Detection of Microbial sulfate-reduction associated with buried stainless steel coupons Page: 4 of 12
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The NBS experimental design for the buried coupon study included several different
treatments for each metal type. Treatments were designed to sensitize or otherwise
compromise some coupons to simulate the results of container fabrication and/or to accelerate
the effects of long-term burial. Four coupons representing 3 stainless steel (SS) types were
selected for the present microbiology study. This group consisted of untreated coupons of
types 301, 304 and 316 SS and one of type 316 sensitized. Sensitization consisted of heating
to 12000 F for 2 hours, followed by cooling in ambient air, de-scaling in sodium hydroxide, and
passivating in concentrated nitric acid to establish a thin surface oxidation layer'.
At inception of the study in 1970, the burial site near Wildwood, NJ was described as
coastal dune environment with strong marine influence. At the time coupons were recovered
in 2004, the site was a densely vegetated back-dune environment sheltered from direct ocean
exposure. Mean annual rainfall was 104 cm, and temperature ranged between -1 and 270 C.
The predominant vegetation now consists of woody shrubs that present a nearly complete 3 m
over-story. A moderate under-story of mixed vegetation is also present. The soil is a light
Collection and Handling of Coupons
The 20 x 30 cm coupons were buried 76 cm deep in parallel rows of 20 coupons 30 cm
apart. Coupons for microbiological study were given special care during handling to prevent
contamination. Surgical gloves were worn during the last stages of uncovering, removal and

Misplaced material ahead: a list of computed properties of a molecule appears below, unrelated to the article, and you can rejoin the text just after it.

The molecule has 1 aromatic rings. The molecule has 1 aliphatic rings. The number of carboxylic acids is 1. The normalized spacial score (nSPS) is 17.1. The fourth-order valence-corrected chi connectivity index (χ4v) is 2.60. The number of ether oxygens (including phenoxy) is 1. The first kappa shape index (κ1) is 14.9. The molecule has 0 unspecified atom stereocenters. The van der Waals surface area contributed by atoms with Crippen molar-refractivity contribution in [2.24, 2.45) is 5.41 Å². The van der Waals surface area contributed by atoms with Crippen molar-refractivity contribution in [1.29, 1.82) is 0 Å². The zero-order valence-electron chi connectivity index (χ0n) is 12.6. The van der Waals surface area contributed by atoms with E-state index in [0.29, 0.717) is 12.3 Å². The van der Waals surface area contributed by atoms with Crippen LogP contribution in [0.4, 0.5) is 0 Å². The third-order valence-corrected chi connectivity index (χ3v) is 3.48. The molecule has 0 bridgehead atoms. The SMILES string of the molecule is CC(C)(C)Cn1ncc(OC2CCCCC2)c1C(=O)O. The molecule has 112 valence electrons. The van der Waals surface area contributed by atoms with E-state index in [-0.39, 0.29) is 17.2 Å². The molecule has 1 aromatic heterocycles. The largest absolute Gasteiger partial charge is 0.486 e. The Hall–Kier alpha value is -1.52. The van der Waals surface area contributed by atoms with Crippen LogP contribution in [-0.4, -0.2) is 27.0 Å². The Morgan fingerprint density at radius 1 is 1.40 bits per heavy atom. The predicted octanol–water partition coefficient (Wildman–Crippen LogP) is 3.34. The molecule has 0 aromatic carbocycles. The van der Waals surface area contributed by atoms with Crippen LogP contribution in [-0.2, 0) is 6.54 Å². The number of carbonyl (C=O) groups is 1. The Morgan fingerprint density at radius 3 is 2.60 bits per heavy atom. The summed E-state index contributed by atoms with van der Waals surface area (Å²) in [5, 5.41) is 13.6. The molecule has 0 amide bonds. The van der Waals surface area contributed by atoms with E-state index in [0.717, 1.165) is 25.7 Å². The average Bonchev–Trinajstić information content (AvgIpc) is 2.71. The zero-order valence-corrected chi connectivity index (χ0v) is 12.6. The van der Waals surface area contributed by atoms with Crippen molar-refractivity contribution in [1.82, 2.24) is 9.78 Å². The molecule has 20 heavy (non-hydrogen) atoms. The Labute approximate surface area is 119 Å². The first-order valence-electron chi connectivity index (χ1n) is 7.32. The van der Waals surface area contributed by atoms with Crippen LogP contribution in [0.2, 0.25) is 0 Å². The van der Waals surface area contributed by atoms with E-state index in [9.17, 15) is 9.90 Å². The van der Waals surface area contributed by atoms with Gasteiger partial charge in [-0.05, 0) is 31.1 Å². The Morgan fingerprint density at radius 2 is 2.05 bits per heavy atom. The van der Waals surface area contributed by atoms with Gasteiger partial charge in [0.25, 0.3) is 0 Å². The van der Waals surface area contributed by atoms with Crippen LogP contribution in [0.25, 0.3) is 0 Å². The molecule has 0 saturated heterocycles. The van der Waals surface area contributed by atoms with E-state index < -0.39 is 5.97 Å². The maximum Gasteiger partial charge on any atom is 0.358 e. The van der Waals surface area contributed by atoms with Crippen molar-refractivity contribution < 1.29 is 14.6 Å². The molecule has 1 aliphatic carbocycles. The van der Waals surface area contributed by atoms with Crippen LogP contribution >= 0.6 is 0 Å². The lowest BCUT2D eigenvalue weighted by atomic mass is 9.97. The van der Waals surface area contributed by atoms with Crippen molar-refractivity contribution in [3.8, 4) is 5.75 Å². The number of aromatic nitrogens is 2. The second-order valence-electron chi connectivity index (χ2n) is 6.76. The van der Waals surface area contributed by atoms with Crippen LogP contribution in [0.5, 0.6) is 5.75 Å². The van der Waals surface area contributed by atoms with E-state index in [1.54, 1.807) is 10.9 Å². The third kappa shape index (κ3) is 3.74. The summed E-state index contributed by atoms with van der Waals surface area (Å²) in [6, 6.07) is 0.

packaging. Coupons were immediately placed in sterile plastic bags, double wrapped in heavy
gage polyethylene bags, placed in a 40 C cooler, and immediately shipped to INL. On arrival
at the laboratory coupons were placed in storage at 40 C in an oxygen free nitrogen
atmosphere. Experiments were initiated within 10 days of arrival.
Silver Foil Method
Ten cm squares (100 cm2) of silver foil used for imaging were prepared for sulfide
capture by cleaning with successive washes of ethanol, acetone and hexane, and their
surfaces were sensitized for reactivity to sulfide by treatment with concentrated nitric acid then
rinsed repeatedly with filter-sterilized de-ionized water.
Four coupons that showed visible signs of beginning corrosion were selected for
imaging. These coupons were stainless steel types 301, 304, 316, and 316 sensitized. Ten
cm square areas of interest on coupons were cleaned with a soft bristle % inch diameter
camel's hair brush(2) and blown with dry filtered nitrogen gas to remove loose soil particles.
These areas were then coated with a solution containing Na35SO4 and 1 mM sodium lactate
solution sufficient to wet the area of interest without run-off. Final sulfate concentration on the
coupon was 0.05 mM with a net 35S activity at the start of the experiment of 2 pCi per foil.
Sensitized silver foils backed by foam blocks cut to match were placed on the coupons and
(2) Fisher Scientific model 03-661
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Delwiche, Mark E.; Flitton, M. Kay Adler & Olson, Alicia. Detection of Microbial sulfate-reduction associated with buried stainless steel coupons, article, March 1, 2007; [Idaho Falls, Idaho]. (digital.library.unt.edu/ark:/67531/metadc888535/m1/4/: accessed December 11, 2018), University of North Texas Libraries, Digital Library, digital.library.unt.edu; crediting UNT Libraries Government Documents Department.